Groups urge feds to block voter registration and early voting changes
A group of voting rights advocates is hoping to use the federal Voting Rights Act as the hammer to kill legislation passed this year that limits early voting and imposes new restrictions on voter registration. Among the changes is a rule that requires that early voting end three days before the election -- making it impossible for churches to focus on early voting as they did in 2008 when thousands of black voters flocked to the polls.
In a 25-page letter to the U.S. Department of Justice on Friday, the League of Women Voters of Florida, the Brennan Center for Justice, Democracia USA, and the Lawyers’ Committee for Civil Rights Under Law urged the department to exercise its authority under the Voting Rights Act to the law, HB 1355, because, they say, it will make it harder for Floridians to vote.
The groups argue that the law imposes new barriers to voting, particularly on minority voters, in violation of the federal act. Their objections:
1) The law will restrict the opportunity and ability of citizens and grassroots organizations to conduct voter registration drives by imposing burdensome and wholly unnecessary regulations and red tape;
2) The law will reduce the number of days in the state’s early voting period, and possibly cut early voting hours as well; and
3) The law will make it impossible for registered voters who have recently moved within Florida, from one county to another, to provide notice of their change of address on election day and still cast a regular ballot.
Under Section 5 of the Voting Rights Act, Florida must seek approval from the Justice Department or a panel of federal judges before implementing any changes to state election laws that affect the five counties in the state covered by Section 5 (Collier, Hardee, Hendry, Hillsborough, and Monroe).
The legislation mirrored similar laws introduced by Republicans in about 25 others states. Florida Republicans said it was needed to prevent voter fraud.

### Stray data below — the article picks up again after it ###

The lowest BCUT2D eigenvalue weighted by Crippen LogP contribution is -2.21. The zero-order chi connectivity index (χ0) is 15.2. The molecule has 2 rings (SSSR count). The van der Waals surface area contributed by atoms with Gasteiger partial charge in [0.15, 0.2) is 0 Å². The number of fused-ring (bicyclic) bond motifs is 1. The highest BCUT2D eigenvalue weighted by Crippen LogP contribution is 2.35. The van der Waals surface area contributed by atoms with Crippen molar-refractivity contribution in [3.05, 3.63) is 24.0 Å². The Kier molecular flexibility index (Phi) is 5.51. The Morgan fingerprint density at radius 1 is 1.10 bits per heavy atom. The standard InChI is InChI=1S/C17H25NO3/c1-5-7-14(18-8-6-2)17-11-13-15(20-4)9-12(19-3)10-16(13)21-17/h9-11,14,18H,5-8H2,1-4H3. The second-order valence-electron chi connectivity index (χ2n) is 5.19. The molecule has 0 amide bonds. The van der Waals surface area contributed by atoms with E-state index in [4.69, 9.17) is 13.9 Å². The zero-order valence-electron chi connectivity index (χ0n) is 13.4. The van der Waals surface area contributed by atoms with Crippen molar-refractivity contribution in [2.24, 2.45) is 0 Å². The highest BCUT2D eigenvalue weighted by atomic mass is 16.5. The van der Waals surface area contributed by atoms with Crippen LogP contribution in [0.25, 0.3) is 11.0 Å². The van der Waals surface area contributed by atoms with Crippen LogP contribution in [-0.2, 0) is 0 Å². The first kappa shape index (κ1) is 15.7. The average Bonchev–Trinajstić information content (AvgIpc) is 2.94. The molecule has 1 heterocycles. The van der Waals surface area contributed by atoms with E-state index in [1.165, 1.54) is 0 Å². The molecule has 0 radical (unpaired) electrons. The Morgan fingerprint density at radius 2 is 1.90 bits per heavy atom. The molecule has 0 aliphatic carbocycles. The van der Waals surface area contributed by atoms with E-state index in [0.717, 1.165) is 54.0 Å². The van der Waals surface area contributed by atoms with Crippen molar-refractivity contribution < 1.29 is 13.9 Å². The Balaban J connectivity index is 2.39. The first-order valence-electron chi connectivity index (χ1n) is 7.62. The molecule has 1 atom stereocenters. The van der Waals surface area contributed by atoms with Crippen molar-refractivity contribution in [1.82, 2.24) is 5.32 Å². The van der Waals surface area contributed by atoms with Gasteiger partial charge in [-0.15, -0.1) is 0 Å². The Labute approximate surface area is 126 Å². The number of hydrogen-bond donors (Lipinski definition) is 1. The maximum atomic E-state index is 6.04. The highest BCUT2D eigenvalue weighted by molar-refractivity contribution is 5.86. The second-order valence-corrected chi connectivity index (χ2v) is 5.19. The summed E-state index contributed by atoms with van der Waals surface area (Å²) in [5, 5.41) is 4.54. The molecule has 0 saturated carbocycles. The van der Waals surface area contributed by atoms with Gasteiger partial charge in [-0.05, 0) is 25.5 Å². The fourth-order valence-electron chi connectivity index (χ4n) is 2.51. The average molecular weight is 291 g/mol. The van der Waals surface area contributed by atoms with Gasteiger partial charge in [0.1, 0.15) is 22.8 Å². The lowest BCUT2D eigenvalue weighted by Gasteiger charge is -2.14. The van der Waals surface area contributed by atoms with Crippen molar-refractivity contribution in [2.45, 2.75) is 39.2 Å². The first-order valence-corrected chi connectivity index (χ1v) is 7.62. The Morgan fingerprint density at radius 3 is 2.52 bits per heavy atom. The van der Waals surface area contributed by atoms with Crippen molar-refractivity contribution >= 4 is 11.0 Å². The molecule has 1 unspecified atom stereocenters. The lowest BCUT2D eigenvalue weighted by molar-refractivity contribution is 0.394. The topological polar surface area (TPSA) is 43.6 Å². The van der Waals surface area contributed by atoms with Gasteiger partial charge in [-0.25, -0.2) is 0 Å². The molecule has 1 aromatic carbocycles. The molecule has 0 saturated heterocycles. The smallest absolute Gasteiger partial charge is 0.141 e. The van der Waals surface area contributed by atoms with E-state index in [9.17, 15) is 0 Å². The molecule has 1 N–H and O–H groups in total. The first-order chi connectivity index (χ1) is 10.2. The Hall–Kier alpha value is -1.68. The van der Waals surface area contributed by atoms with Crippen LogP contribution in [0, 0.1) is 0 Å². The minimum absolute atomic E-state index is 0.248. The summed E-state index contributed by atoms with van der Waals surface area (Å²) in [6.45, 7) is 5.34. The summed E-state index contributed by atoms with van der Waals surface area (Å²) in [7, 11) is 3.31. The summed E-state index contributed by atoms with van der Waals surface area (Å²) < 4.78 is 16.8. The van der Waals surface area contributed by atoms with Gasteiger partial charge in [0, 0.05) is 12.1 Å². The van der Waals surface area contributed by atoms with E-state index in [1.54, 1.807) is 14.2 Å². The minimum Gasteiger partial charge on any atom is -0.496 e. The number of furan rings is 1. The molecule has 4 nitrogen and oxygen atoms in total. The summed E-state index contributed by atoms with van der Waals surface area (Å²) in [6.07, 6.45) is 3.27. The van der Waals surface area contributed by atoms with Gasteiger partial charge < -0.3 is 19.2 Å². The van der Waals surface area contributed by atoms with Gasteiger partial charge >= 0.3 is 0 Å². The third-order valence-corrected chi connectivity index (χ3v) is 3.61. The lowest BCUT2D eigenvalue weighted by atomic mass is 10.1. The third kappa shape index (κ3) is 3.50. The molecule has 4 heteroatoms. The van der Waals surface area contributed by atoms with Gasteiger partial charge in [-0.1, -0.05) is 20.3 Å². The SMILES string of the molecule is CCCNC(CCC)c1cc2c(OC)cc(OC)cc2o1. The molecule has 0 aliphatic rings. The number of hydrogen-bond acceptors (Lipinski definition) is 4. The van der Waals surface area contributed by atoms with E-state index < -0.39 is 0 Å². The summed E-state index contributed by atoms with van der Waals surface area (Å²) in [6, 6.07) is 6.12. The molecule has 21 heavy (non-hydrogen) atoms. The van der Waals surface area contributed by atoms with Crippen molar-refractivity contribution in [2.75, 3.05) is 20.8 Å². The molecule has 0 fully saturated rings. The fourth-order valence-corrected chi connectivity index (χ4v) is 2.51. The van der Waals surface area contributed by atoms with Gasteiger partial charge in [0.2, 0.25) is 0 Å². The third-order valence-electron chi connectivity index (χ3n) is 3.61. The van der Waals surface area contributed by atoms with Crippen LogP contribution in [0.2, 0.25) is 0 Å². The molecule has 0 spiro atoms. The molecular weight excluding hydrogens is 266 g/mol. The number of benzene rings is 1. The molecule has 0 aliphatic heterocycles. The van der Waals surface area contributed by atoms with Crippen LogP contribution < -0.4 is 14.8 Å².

“This law makes it difficult, maybe even impossible, for the League of Women Voters to bring new Floridians into the democratic process,'' said Deirdre Macnab, president of the League of Women Voters of Florida in a statement. "Now, after 72 years, this law may mean that the League of Women Voters will stop registering voters in Florida.”
“The new law cuts to the core of what Democracia USA and other organizations do to engage Hispanics in the electoral process,” said Eric Rodriguez, Vice President with the Office of Research, Advocacy and Legislation at Democracia USA’s parent organization, the National Council of La Raza. He added that, “rather than curbing fraud, the new restrictions will limit voter participation by creating unnecessary burdens on groups that are involved in registering new voters in Florida.”
Secretary of State Kurt Browning has said he wants the law implemented law before getting pre-clearance for the change, except in the five Section 5 counties. Meanwhile, in June the American Civil Liberties Union and Project Vote filed suit in federal court in Miami arguing that the election laws must first be approved by the Justice Department before they are enforced anywhere in Florida.